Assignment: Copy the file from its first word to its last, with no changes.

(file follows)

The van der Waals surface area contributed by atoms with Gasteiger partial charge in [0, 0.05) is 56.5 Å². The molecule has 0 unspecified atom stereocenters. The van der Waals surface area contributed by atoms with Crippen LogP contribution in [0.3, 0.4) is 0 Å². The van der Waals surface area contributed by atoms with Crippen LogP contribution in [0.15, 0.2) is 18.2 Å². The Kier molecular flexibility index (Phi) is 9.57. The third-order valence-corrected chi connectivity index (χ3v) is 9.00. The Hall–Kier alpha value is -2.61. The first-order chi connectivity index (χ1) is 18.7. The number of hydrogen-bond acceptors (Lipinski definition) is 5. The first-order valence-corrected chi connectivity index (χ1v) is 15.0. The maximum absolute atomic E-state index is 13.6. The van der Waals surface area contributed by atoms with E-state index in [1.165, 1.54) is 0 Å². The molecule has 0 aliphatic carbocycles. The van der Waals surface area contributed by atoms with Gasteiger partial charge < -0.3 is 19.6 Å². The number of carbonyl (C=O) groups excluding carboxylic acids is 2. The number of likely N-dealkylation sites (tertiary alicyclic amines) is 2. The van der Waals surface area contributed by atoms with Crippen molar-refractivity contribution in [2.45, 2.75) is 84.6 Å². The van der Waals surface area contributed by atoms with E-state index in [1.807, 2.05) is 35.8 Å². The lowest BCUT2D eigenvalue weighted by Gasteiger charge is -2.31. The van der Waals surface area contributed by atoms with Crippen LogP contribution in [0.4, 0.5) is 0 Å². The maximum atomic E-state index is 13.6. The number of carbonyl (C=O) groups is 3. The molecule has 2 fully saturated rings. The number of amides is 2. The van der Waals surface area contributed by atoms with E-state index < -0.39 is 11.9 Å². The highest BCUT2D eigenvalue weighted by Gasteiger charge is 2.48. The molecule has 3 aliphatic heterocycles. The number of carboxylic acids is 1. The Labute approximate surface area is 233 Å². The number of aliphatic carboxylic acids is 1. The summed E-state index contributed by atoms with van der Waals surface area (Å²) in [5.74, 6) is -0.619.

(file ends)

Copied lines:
The van der Waals surface area contributed by atoms with Gasteiger partial charge in [0, 0.05) is 56.5 Å². The molecule has 0 unspecified atom stereocenters. The van der Waals surface area contributed by atoms with Crippen LogP contribution in [0.3, 0.4) is 0 Å². The van der Waals surface area contributed by atoms with Crippen LogP contribution in [0.15, 0.2) is 18.2 Å². The Kier molecular flexibility index (Phi) is 9.57. The third-order valence-corrected chi connectivity index (χ3v) is 9.00. The Hall–Kier alpha value is -2.61. The first-order chi connectivity index (χ1) is 18.7. The number of hydrogen-bond acceptors (Lipinski definition) is 5. The first-order valence-corrected chi connectivity index (χ1v) is 15.0. The maximum absolute atomic E-state index is 13.6. The van der Waals surface area contributed by atoms with E-state index in [1.165, 1.54) is 0 Å². The molecule has 0 aliphatic carbocycles. The van der Waals surface area contributed by atoms with Gasteiger partial charge < -0.3 is 19.6 Å². The number of carbonyl (C=O) groups excluding carboxylic acids is 2. The number of likely N-dealkylation sites (tertiary alicyclic amines) is 2. The van der Waals surface area contributed by atoms with Crippen molar-refractivity contribution in [2.45, 2.75) is 84.6 Å². The van der Waals surface area contributed by atoms with E-state index in [1.807, 2.05) is 35.8 Å². The lowest BCUT2D eigenvalue weighted by Gasteiger charge is -2.31. The van der Waals surface area contributed by atoms with Crippen LogP contribution in [0.4, 0.5) is 0 Å². The maximum atomic E-state index is 13.6. The number of carbonyl (C=O) groups is 3. The molecule has 2 fully saturated rings. The number of amides is 2. The van der Waals surface area contributed by atoms with E-state index < -0.39 is 11.9 Å². The highest BCUT2D eigenvalue weighted by Gasteiger charge is 2.48. The molecule has 3 aliphatic heterocycles. The number of carboxylic acids is 1. The Labute approximate surface area is 233 Å². The number of aliphatic carboxylic acids is 1. The summed E-state index contributed by atoms with van der Waals surface area (Å²) in [5.74, 6) is -0.619.